AI helps detect COVID-19 in X-rays thanks to Cranfield cohort
Students at Cranfield University have designed computer models that can identify COVID-19 in X-rays.
The models use computer vision and artificial intelligence (AI) to analyse chest X-ray imagery. It can classify information which would not normally be recognised with the naked eye and assist with the diagnosis of COVID-19.
A common symptom of COVID-19 is pneumonia. The AI is able to detect anomalies in an X-ray, classifying which are positive for pneumonia, then a second model is used to diagnose if the pneumonia is caused by the COVID-19 virus.Two groups studying for their MSc programme, specialising in Computer and Machine Vision (CMV option), decided to take up this challenging topic as their group project. The group project provides the students with the opportunity to work collaboratively on problems and to devise a solution.
This year the group project activity was itself impacted by COVID-19 and, due to lockdown, some students returned to their homes overseas.
The determined groups continued with their projects remotely, despite being thousands of miles apart in China and France, as well as nearby Cranfield and Milton Keynes.
The video conferencing and IT facilities provided by the university to the students was vital in allowing access to the necessary computational resources, ensuring the continuation and success of their research.
The lack of X-ray imagery in the public domain containing COVID-19 details was a challenge – however the teams were able to build detailed information from various sources.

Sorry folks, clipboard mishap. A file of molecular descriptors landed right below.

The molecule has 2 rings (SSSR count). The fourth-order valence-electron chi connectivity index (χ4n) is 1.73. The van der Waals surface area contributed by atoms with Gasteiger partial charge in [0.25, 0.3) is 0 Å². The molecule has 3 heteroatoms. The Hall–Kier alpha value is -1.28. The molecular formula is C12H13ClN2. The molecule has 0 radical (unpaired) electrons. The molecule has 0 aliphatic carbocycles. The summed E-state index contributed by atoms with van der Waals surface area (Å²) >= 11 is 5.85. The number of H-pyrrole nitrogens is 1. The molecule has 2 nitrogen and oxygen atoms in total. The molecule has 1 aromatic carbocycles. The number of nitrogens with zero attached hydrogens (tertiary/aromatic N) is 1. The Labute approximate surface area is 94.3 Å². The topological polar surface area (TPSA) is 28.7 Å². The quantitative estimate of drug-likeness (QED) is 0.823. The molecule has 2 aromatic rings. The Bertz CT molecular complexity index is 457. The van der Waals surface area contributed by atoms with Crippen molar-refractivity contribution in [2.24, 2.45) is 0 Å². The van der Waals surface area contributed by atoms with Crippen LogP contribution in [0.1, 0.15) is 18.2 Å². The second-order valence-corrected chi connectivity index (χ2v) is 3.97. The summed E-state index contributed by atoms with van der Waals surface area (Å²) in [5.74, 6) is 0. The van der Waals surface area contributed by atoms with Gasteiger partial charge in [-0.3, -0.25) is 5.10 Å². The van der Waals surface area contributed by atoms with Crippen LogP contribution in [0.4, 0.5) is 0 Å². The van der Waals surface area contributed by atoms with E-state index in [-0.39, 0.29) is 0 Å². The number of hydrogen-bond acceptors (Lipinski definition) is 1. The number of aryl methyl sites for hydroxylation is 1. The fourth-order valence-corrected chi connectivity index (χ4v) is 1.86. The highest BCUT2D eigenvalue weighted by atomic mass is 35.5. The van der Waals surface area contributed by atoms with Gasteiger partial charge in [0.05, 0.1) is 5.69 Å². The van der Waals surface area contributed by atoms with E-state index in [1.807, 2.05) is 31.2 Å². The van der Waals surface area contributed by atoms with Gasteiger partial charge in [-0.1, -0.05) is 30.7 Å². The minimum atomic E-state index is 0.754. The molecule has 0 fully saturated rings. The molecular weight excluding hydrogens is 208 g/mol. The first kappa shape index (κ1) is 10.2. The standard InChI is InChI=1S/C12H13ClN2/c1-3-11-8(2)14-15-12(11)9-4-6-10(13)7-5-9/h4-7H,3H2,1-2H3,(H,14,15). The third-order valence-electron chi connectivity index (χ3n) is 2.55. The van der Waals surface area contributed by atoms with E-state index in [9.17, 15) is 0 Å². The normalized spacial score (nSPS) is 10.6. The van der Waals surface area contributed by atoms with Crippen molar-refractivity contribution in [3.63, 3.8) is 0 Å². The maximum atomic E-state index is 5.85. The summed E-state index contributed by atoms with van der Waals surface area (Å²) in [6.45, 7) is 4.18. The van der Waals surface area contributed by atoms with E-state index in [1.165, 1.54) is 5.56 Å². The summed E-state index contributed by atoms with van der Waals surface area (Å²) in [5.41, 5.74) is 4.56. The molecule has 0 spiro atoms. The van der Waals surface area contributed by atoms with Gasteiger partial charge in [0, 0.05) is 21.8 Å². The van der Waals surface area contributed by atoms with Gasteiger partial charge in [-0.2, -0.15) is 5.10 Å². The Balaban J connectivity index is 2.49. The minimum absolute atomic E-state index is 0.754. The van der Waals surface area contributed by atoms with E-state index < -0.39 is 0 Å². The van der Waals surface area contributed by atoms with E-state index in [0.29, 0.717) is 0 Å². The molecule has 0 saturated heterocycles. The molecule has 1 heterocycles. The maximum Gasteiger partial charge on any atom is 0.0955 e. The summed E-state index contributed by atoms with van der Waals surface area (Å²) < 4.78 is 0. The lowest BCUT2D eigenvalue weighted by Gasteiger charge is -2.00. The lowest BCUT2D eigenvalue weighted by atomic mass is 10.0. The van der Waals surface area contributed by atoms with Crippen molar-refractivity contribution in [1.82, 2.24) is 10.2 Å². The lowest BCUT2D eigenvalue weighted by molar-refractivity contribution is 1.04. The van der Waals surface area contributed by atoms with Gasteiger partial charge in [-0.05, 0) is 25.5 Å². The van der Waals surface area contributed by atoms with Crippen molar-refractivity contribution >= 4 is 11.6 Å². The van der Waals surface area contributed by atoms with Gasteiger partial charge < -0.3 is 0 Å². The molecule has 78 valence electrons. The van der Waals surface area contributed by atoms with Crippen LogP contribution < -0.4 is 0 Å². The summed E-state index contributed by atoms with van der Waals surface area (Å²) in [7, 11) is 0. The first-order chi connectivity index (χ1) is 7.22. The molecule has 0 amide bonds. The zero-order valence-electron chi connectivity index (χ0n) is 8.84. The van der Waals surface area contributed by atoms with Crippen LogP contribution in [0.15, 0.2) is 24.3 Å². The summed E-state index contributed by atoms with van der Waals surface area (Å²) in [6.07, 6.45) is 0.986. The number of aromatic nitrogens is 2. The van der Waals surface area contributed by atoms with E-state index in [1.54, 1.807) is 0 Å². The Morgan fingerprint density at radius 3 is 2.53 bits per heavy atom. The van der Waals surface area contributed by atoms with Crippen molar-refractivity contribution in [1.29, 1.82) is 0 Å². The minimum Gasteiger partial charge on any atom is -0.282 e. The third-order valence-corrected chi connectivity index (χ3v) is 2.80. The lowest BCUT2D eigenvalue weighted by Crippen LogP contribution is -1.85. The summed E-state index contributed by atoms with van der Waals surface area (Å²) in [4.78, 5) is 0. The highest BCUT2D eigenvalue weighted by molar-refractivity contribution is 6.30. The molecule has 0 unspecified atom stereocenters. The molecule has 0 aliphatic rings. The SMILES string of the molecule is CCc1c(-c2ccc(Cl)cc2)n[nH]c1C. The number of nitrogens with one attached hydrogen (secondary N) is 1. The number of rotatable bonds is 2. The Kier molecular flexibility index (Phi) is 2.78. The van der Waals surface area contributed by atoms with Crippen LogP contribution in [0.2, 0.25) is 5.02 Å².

The groups employed conventional machine learning algorithms as wells as deep learning frameworks, a machine learning technique that teaches computers to learn by example.
The AI model employed in this project was able to predict results with great accuracy. However, the research teams believe that they are able to further develop new algorithms to produce even more robust and reliable results.
The teams are led by Dr Zeeshan Rana, lecturer in Computational Engineering at Cranfield University. He is now exploring collaboration opportunities with medical authorities or industry to develop the project to the next level, using more advanced AI algorithms and CT (computed tomography) scans to show greater detail and accuracy in the results.
Dr Rana said: “The research carried out in this pilot project has led to some extremely promising results and we are looking to build on this success rapidly to help in the fight against COVID-19.
“I am incredibly proud of the work my researchers have carried out. They are a credit to the university and I’m delighted that we are able to support them remotely in carrying out their studies.”